If a tantrum is happening to get attention from parents, one of the best ways to reduce this behavior is to ignore it. If a tantrum happens after your child is refused something, stay calm and don't give a lot of explanations for why your child can't have what they want. Move on to another activity with your child.

If a tantrum happens after your child is told to do something they don't want to do, it's best to ignore the tantrum. But be sure that you follow through on having your child complete the task after they're calm.

Kids who are in danger of hurting themselves or others during a tantrum should be taken to a quiet, safe place to calm down. This also applies to tantrums in public places.

If a safety issue is involved and a toddler repeats the forbidden behavior after being told to stop, use a time-out by sitting the child on a designated chair or in the corner for just a few minutes. Be nearby so that you can supervise, but do not interact until they are calm. Be consistent. Don't give in on safety issues.

Preschoolers and older kids are more likely to use tantrums to get their way if they've learned that this behavior works. For school-age kids, it's appropriate to send them to their rooms to cool off while paying little attention to the behavior.

Let your child know that you will tell them when the time-out is over and that the sooner they are calm and quiet, the sooner it will end. This is empowering — kids can affect the outcome by their own actions, and thus gain a sense of control that was lost during the tantrum.

Do not reward your child's tantrum by giving in. This will only prove to your little one that the tantrum was effective.

Consider making a “chill out” or “calm down” spot in your home (some teachers use this in preschool, as well). Use a soft cushion and provide books, a stuffed animal, some soft music, and other calming activities in a place where others won’t disturb the child. Encourage your child to go to the spot when angry or upset — not as a punishment, but as a choice and an opportunity to learn to calm down and control frustration.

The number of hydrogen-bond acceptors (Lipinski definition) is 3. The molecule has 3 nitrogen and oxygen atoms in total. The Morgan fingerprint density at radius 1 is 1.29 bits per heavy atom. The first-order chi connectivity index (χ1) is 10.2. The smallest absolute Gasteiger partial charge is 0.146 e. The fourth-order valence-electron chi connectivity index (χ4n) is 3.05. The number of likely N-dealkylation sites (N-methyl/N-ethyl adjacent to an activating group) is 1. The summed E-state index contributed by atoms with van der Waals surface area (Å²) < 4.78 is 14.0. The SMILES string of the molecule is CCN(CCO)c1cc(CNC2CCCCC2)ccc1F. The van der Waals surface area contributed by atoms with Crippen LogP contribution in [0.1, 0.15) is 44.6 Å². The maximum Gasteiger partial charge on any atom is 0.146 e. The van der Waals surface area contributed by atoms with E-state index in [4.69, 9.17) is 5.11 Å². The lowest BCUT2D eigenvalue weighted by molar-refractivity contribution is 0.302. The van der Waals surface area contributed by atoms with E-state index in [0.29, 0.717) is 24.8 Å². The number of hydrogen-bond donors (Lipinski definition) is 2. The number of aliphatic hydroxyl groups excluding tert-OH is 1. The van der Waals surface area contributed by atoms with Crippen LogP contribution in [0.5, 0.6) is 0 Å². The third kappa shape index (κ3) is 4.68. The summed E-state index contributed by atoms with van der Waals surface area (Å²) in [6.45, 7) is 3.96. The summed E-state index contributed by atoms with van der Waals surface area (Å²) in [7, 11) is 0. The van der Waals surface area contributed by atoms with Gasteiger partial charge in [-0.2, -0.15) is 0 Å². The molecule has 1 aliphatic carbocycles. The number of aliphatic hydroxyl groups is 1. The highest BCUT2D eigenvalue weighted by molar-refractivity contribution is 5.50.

What Should I Do After a Tantrum?

Praise your child for regaining control — for example, "I like how you calmed down."

Kids may be especially vulnerable after a tantrum when they know they've been less than adorable. Now (when your child is calm) is the time for a hug and reassurance that your child is loved, no matter what. If your child is old enough to discuss the problem, help them come up with some other ways they might have expressed their frustration.

Make sure your child gets enough sleep. With too little sleep, kids can become hyper, disagreeable, and have extremes in behavior. Getting enough sleep can greatly reduce tantrums. Find out how much sleep is needed at your child’s age. Most kids' sleep needs fall within a set range of hours based on their age, but each child is unique.

When Should I Call the Doctor?

Talk to your doctor if:

  • You often feel angry or out of control when you respond to tantrums.
  • You keep giving in to try to avoid your child acting out.
  • The tantrums cause a lot of bad feelings between you and your child or you and your partner.
  • The tantrums happen more often, are more intense, or last longer.
  • Your child often self-harms or hurts others.
  • Your child seems very disagreeable, argues a lot, and hardly ever cooperates.

Your doctor also can check for any health problems that may add to the tantrums, although this is not common. Sometimes, hearing or vision problems, a chronic illness, language delays, or a learning disability can make kids more likely to have tantrums.

Remember, tantrums usually aren't cause for concern and generally stop on their own. As kids mature, they gain self-control. They learn to cooperate, communicate, and cope with frustration. Less frustration and more control will mean fewer tantrums — and happier parents.

Temper tantrums - NHS

Temper tantrums usually start at around 18 months and are very common in toddlers. Hitting and biting are common, too.

One reason for this is toddlers want to express themselves, but find it difficult. They feel frustrated, and the frustration comes out as a tantrum.

Once a child can talk more, they're less likely to have tantrums. By the age of 4, tantrums are far less common.

These ideas may help you cope with tantrums when they happen.

Toddler tantrum tips

Find out why the tantrum is happening

Your child may have a tantrum because they're tired or hungry, in which case the solution could be simple.